COLUMN BY MAHFUZ ANAM: A competition of errors
After 51 years of Bangladesh's existence and 32 years of unbroken democratic rule – however flawed – we are proving to ourselves and to the world that we, as a polity, have not matured enough to settle even minor disputes peacefully with those who oppose us. An otherwise simple issue of where BNP should hold its rally has transformed itself into a situation where the public is in full uncertainty as to how the immediate future will unfold.
Simply put, uncertainty is in the air, and all because BNP will not budge and the government will not relent.
Is our government – which has been in continuous power for 14 years and has had time to shape the bureaucracy, law enforcement, intelligence agencies, and other related bodies in ways they wanted – so weak that a proposed public meeting threatens it? Are our law enforcement agencies so ineffective that they have to resort to killing a demonstrator and injuring many instead of trying to contain the meeting? Is physical assault the only way our police know how to manage a crowd? Does the ruling party judge itself to be so isolated from the people that it feels threatened at the prospect of a big public gathering in the capital? The answers to all the above counts, in our view, should have been no. However, from the ruling party's reaction, the reality is obviously not so.
Has the Awami League forgotten its own days out of power when it organised street gatherings without permission, held demonstrations at will, called hartals at the slightest pretext, and blocked street corners almost as a daily affair?
Of course, Awami League did so to promote and protect democracy and the BNP is doing so to destroy it. Only the Awami League reflects the voice of the people and the BNP makes them suffer. Awami League is nothing but an epitome of everything that is good and the BNP is the pits – and so on and on. However attractive such a narrative may appear to the ruling party, as to whether this is believed by the people in general is a question to which we not only don't know the answer, but one we cannot even try to find out, as political opinion survey is hardly possible under the present circumstances. The motive behind any negative outcome will be questioned, its methodology challenged, findings thrashed, and the survey organisers investigated as to whether they harbour any political connection. If none is found, then they will be under surveillance henceforth. So no one else ventures in the same direction.
Returning to Wednesday's incident, what we had warned against, desperately hoped wouldn't happen, and pleaded with all concerned that they should avoid, has happened – an opposition activist was killed due to police firing. Did we need to lose a precious life? Did the police really need to open fire? How big and threatening was the crowd? Was the age-old practice of police firing warning shots before firing to kill followed in this instance?
Going by media reports, the answer is a resounding no.
So why did the police act so? Was it to intimidate the opposition workers from desisting to hold the rally tomorrow (December 10)? The reason given for the police refusal was to prevent public inconvenience. A very laudable motive indeed. But did blockading the BNP's office and all the nearby lanes and by-lanes from Thursday mid-morning not cause the public any inconvenience? It has to be mentioned here that BNP frequently holds public meetings in front of their office. (To us, it shows more their weakness than strength.) They have been doing so for years, some of them quite massive.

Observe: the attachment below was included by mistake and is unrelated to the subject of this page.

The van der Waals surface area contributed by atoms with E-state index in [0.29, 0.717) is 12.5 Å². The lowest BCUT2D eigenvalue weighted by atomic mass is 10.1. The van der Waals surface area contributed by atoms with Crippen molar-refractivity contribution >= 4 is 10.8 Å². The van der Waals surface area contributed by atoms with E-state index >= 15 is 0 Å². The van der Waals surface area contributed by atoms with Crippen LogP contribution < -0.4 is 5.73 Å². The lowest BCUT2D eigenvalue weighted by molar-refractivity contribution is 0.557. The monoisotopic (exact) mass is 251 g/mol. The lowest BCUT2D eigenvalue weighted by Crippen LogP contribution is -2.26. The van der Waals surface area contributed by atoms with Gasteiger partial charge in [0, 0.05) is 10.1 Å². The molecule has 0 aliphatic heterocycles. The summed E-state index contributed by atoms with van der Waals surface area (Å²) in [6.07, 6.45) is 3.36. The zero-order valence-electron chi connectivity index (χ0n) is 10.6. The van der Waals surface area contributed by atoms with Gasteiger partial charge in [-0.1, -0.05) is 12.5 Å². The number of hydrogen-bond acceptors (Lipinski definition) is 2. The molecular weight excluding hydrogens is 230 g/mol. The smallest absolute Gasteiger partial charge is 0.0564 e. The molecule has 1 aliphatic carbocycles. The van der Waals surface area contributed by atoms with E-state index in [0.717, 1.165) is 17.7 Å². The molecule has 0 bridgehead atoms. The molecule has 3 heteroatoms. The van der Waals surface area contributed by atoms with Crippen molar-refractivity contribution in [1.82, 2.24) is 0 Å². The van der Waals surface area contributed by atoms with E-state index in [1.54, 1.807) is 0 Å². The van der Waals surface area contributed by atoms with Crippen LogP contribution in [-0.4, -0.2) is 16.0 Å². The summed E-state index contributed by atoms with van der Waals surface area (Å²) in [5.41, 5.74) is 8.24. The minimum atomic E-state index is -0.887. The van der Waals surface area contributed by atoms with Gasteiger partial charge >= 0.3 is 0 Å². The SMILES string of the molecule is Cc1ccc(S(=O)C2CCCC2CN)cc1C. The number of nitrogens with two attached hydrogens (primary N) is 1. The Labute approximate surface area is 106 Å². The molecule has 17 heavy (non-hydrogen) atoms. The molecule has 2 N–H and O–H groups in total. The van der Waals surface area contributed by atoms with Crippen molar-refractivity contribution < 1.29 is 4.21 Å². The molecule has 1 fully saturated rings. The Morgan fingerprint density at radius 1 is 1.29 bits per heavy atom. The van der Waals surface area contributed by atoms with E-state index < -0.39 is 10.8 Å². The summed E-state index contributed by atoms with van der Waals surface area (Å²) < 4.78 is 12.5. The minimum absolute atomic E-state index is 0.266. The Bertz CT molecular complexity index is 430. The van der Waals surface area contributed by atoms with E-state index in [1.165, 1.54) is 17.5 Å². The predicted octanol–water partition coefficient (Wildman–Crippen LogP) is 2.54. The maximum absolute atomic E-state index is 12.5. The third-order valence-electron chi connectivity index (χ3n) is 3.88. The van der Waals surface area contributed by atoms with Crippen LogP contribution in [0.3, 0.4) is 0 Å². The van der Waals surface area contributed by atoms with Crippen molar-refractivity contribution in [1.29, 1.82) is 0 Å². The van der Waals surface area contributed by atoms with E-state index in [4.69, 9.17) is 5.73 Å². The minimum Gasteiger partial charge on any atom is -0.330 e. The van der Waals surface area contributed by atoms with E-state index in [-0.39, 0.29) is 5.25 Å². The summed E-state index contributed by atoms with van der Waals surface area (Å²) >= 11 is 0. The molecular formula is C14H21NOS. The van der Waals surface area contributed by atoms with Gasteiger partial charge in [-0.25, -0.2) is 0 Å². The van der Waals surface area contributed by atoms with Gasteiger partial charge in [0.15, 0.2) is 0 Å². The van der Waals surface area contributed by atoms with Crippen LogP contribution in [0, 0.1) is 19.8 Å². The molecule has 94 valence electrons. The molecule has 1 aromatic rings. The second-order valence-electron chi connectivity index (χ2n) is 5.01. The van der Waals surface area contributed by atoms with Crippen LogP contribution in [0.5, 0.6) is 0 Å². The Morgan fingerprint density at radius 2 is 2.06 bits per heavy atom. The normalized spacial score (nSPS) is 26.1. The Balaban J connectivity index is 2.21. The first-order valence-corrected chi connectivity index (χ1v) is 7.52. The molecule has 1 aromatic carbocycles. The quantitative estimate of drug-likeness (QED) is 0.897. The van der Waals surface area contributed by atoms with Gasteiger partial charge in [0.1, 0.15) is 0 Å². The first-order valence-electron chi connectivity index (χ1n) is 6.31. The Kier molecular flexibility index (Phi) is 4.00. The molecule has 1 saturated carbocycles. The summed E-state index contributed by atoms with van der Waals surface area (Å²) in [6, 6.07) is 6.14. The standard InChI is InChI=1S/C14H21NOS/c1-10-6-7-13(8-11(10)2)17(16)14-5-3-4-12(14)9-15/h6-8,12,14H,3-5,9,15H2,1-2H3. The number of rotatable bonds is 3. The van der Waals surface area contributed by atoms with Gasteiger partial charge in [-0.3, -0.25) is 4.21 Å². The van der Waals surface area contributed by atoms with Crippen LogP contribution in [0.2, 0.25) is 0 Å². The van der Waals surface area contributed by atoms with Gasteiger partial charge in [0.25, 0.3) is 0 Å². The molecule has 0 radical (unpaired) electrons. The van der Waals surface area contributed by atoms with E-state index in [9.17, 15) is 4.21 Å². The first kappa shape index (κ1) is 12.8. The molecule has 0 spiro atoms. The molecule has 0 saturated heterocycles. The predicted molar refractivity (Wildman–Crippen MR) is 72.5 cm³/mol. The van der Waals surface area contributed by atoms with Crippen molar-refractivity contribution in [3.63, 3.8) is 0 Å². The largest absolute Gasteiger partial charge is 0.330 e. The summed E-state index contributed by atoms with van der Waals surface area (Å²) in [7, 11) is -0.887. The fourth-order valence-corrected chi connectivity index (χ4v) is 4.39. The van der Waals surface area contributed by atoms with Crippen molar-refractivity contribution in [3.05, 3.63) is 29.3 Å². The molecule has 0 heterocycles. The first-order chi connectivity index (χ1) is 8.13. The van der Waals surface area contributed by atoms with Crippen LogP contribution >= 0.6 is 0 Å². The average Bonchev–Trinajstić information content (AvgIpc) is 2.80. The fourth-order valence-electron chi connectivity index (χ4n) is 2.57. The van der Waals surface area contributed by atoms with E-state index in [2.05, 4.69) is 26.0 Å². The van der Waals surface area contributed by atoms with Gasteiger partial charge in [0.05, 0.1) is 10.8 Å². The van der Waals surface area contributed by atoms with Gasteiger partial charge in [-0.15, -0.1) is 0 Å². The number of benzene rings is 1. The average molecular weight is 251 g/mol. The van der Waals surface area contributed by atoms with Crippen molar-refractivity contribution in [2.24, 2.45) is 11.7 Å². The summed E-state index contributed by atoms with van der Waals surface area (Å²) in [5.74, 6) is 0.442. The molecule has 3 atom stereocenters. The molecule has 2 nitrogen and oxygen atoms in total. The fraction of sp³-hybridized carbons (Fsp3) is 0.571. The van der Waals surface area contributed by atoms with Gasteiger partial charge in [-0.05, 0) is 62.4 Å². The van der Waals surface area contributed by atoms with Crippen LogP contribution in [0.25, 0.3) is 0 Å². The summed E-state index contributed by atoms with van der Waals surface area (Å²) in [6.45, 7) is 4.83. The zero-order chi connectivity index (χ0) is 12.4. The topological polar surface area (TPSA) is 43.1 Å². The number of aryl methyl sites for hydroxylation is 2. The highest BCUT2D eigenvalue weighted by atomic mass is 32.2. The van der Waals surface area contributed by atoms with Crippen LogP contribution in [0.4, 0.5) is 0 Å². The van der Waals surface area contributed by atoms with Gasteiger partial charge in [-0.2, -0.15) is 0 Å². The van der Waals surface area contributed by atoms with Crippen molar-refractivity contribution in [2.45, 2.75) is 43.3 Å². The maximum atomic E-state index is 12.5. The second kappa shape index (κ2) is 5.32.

Why is the government bent upon denying BNP its chosen venue? There hasn't been any clear explanation except police citing public inconvenience, which we have already shown to be a hollow excuse. And why is the BNP so adamant about not holding their rally at Suhrawardy Udyan? Again, the case is not clear. Our guess is that the historic distrust between our two biggest political parties has reached such a state that both think there is a hidden agenda in whatever the other says and does.
There is a serious public question that the BNP will have to answer: couldn't it have held its rally at Suhrawardy Udyan? What is the basis of its objection? And is it serious enough to put its leaders and workers in danger, that has already caused one death, several injuries, and thousands of arrests? One of the BNP's initial objections to Chhatra League's convention preceding their own event was responded to by the Awami League when it preponed that event by a few days. Another objection about the walled nature of the venue could have been resolved by demanding that more temporary gates be built. In our view, BNP's stubborn objection to Suhrawardy Udyan as the venue has not been convincingly explained.
If BNP made a mistake by insisting on Naya Paltan as its venue, Awami League did nothing less by insisting that it cannot be anywhere else.
Given our political culture, which more often than not sympathises with the underdog – Awami League always enjoyed such sympathy whenever out of power – violence against the BNP is more likely to benefit the BNP than the other side. The government's handling of the situation so far appears more and more arbitrary, illiberal, high-handed, and arrogant. The legal position and constitutional rights of political parties for peaceful assembly is being ignored – a fact not lost on the politically conscious Bangalee psyche.
The Awami League leadership is not fully accessing the anti-incumbency factor in today's politics. Bangladesh has never had one political party continuously enjoy unfettered political power for 14 years. How the anti-incumbency factor is and will play out is totally an uncharted territory for us. It will be wise for the ruling party to think about this.
Mahfuz Anam is the editor and publisher of The Daily Star.